Hickman’s Appearance Full of Cunning Beauty
By CHRIS VOGNAR
Staff Writer of The Dallas Morning News
One local institution welcomed another Saturday night, as the reinvigorated Lakewood Theatre played host to longtime Dallas favorite Sara Hickman.
Both venue and artist have been in the news in the last year. The long dormant Lakewood has staged a comeback of sorts, with smaller concerts and a burgeoning film schedule. Ms. Hickman, meanwhile, has had a busy year as well: She gave birth to her first child and established her own record label, Sleeveless, after a fallout with Discovery. She also released Misfits, an assortment of rarities and outtakes that plays
much like a regular release.
Saturday’s show proved her no worse for wear. Performing both solo acoustic and with a three-piece band and backing vocals, Ms. Hickman displayed her sonorous vocal abilities and knowing joie de vivre throughout a lengthy set, drawing from Misfits and hauling out older crowd favorites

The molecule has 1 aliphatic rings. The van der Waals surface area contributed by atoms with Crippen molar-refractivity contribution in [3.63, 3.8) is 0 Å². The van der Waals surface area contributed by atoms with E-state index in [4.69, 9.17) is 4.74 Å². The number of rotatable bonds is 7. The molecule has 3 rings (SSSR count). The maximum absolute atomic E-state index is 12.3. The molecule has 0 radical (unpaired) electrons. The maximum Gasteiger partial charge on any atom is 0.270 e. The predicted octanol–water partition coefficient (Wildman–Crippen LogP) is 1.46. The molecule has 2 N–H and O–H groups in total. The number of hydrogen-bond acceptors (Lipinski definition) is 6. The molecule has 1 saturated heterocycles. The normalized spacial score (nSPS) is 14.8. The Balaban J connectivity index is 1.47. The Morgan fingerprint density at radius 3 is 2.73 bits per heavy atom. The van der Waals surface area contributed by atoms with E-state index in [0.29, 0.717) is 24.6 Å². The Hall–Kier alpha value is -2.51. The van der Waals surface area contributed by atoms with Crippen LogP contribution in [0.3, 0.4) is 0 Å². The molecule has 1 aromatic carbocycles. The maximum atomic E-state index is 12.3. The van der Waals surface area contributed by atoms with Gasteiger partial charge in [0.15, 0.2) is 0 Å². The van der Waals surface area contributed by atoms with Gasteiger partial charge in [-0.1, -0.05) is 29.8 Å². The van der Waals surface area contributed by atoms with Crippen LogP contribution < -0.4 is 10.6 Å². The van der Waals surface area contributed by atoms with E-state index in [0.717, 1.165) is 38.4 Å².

"Nobody Goes to the Moon Any More" was a sadly whimsical solo number written by Damon Bramblett featuring a beautiful acoustic riff reminiscent of "Here Comes the Sun." Other acoustic highlights included "The Best of Times," of 1994’s Necessary Angels album, and her hilarious concert staple "Radiation Man," a commentary on intolerance inspired by a late-night sci-fi movie.
The Alanis Morissettes of the world will sell more albums but Ms. Hickman’s brand of strong femininity and artistic independence has earned her a fiercely loyal following. She had a potentially embarrassing moment when she began to lactate onstage she explained that her breasts tend to mistake her guitar for her newborn babe — but few seemed to mind. "There’s a lot of people here tonight who have never seen me before," she said by way of apology. But any strangers appeared to be in the minority.